Albuquerque’s Forgotten Collector: Mary Lester Field’s Spanish Colonial Collection

by David Saiz, MA Student in Art History and UNM Art Museum Research Assistant

Figure 1, Image scan from Leona Mae Boylan, A Study of Mary Lester Field, Collection of Spanish Colonial Silver, (MA Thesis, University of New Mexico, 1967).

In the Fall 2019 semester, Paloma Barraza (MA Student in Art History and UNM Art Museum Research Assistant) and I were asked to work with Spanish Colonial artworks in UNM Art Museum’s permanent collection. We were excited to have the opportunity to work directly in collection storage and see artworks that, in some cases, have not been publicly viewed since 1967. With this blog post, I would like to formally introduce the “Mary Lester Field and Neill B. Field Collection,” which is an important part of the UNM Art Museum’s permanent collection.

Mary Agnes Lester was born on October 2, 1862 in Pulaski, Tennessee, and likely traveled in the late 1880s from Denver to Albuquerque to visit her brother, Felix Hill Lester, an attorney “who had cast his lot with [a] small band of ‘Anglos’ who comprised a new American community in the broad valley of the Rio Grande.”[i] While in the territory of New Mexico, Mary Lester met and later married Kentucky-born lawyer, Neill Brooks Field (b. 1854, d. 1932), and the two became influential people in the area. He was the ninth mayor of Albuquerque and an elected representative for the Democratic National Committee — among other local political involvement.[ii] Unsurprisingly, Mary Lester Field’s death certificate indicates that her “trade or profession” was “housework” and her “place where she worked” was written in as, “our home.” It is unclear if Mary Lester Field had a public identity of her own, but “housework” was something she never needed to do as evidenced in a 1920 U.S. Census Bureau record indicating the couple had a cook, chauffeur, and maid/servant from the area.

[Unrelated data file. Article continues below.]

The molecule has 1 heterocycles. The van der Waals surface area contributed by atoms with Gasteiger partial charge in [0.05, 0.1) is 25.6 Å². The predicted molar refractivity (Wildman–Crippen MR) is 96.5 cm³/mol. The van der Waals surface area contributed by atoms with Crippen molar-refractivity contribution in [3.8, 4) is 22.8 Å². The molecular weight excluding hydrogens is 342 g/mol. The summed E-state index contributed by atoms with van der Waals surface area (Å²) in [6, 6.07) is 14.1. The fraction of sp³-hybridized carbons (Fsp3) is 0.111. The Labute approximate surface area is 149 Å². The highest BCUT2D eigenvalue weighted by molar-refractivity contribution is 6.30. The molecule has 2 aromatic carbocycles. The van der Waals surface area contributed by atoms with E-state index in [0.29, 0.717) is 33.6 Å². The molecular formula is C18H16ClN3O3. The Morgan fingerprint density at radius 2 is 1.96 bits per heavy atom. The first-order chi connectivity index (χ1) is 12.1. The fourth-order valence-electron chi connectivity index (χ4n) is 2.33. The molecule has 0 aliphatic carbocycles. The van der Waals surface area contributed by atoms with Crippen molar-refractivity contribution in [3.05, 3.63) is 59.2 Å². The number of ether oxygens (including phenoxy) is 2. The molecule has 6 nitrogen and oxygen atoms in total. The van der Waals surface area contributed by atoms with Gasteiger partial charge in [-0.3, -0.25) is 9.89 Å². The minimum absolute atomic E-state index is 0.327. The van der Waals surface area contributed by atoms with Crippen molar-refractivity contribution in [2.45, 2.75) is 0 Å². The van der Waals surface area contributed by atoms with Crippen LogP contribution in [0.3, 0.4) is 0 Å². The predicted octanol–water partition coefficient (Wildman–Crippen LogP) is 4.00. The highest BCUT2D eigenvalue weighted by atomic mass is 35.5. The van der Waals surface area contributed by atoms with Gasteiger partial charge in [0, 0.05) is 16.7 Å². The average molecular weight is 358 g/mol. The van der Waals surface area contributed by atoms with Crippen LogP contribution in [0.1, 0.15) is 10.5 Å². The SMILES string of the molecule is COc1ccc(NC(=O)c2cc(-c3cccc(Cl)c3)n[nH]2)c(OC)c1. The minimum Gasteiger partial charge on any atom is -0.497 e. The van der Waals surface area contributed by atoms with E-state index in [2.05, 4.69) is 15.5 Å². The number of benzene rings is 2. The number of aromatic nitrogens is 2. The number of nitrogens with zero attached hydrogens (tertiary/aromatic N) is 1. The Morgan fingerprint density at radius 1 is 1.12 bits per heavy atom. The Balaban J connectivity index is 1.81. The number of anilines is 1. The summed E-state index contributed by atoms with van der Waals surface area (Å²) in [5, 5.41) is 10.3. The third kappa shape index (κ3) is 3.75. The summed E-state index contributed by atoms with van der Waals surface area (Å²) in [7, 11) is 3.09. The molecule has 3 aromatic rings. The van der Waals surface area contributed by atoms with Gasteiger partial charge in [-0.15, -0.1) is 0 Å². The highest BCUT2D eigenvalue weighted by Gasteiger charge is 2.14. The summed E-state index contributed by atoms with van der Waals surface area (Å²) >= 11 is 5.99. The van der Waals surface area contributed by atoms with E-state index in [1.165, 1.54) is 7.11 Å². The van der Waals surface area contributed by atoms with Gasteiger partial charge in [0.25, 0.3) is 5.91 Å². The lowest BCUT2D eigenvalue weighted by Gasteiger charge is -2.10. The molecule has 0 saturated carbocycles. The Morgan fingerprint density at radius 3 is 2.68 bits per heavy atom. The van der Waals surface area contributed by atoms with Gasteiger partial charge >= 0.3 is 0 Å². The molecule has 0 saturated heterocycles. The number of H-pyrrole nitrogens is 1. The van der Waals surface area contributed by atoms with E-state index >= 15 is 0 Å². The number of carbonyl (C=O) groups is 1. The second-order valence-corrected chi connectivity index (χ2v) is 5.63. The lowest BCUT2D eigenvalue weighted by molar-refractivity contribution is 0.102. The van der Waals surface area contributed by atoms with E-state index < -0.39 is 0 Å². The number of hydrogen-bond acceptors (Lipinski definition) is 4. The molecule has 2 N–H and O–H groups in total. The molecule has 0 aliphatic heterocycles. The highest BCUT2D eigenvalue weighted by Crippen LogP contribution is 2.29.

Figure 2, Newly attributed to José Manuel Benavides (active 1830–1855), La virgen pura/Our Virgin of the Immaculate Conception, c. 1820–1835, wood, gesso, water-based pigments

Many of the works in this collection are attributed to the Northern province of New Spain with most of the pieces being acquired around the territory of New Mexico. Mary Lester Field’s collection of bultos(carved, three-dimensional religious icons) were a substantial addition to the university’s collection, with well-known artists such as Molleno (active c. 1815 — c. 1845), José Aragón (active 1820–1835), and José Manuel Benavides (active 1830–1855, now identified as the “Santo Niño Santero”) (fig. 2). Additionally, the focal point of the collection was the Spanish-colonial silver consisting of domestic objects, such as spoons, forks, trays, plates, cups, and candlesticks. The silver was repeatedly brought up in the New Mexico Lobo in the 1930s and 1940s. In 1932, shortly after the collection was willed to Zimmerman Library, the headline boasted, “University Receives Valuable Collection from Neill B. Field” and continues, “This collection, according to the New Mexico Tribune, is believed to be one of the finest in existence.”[iii] It is this overt absence of Mary Lester Field’s name that has drawn me to this collection and has motivated me to reconstitute her history.